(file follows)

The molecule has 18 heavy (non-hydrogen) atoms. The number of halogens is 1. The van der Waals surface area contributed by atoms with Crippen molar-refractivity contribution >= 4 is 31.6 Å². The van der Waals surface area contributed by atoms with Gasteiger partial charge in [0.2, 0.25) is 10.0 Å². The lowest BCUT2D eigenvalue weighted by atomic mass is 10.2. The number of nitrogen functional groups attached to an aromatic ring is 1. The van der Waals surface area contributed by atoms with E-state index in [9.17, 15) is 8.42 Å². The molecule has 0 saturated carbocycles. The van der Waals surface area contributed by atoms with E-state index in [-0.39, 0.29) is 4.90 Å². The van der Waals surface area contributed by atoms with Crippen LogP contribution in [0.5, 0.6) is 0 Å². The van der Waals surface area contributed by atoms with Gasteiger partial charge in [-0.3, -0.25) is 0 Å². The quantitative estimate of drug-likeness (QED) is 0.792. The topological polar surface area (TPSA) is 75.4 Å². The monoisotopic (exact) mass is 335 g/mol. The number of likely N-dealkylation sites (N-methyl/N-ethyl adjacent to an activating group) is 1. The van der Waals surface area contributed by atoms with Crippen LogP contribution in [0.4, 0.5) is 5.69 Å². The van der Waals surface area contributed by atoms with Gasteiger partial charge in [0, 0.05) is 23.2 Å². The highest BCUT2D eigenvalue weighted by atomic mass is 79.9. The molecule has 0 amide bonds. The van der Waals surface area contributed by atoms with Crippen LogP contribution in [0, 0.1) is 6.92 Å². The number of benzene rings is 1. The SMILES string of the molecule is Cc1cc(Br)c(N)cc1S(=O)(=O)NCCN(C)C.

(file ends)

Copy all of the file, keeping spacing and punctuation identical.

The molecule has 18 heavy (non-hydrogen) atoms. The number of halogens is 1. The van der Waals surface area contributed by atoms with Crippen molar-refractivity contribution >= 4 is 31.6 Å². The van der Waals surface area contributed by atoms with Gasteiger partial charge in [0.2, 0.25) is 10.0 Å². The lowest BCUT2D eigenvalue weighted by atomic mass is 10.2. The number of nitrogen functional groups attached to an aromatic ring is 1. The van der Waals surface area contributed by atoms with E-state index in [9.17, 15) is 8.42 Å². The molecule has 0 saturated carbocycles. The van der Waals surface area contributed by atoms with E-state index in [-0.39, 0.29) is 4.90 Å². The van der Waals surface area contributed by atoms with Crippen LogP contribution in [0.5, 0.6) is 0 Å². The van der Waals surface area contributed by atoms with Gasteiger partial charge in [-0.3, -0.25) is 0 Å². The quantitative estimate of drug-likeness (QED) is 0.792. The topological polar surface area (TPSA) is 75.4 Å². The monoisotopic (exact) mass is 335 g/mol. The number of likely N-dealkylation sites (N-methyl/N-ethyl adjacent to an activating group) is 1. The van der Waals surface area contributed by atoms with Crippen LogP contribution in [0.4, 0.5) is 5.69 Å². The van der Waals surface area contributed by atoms with Gasteiger partial charge in [0, 0.05) is 23.2 Å². The highest BCUT2D eigenvalue weighted by atomic mass is 79.9. The molecule has 0 amide bonds. The van der Waals surface area contributed by atoms with Crippen LogP contribution in [0, 0.1) is 6.92 Å². The number of benzene rings is 1. The SMILES string of the molecule is Cc1cc(Br)c(N)cc1S(=O)(=O)NCCN(C)C.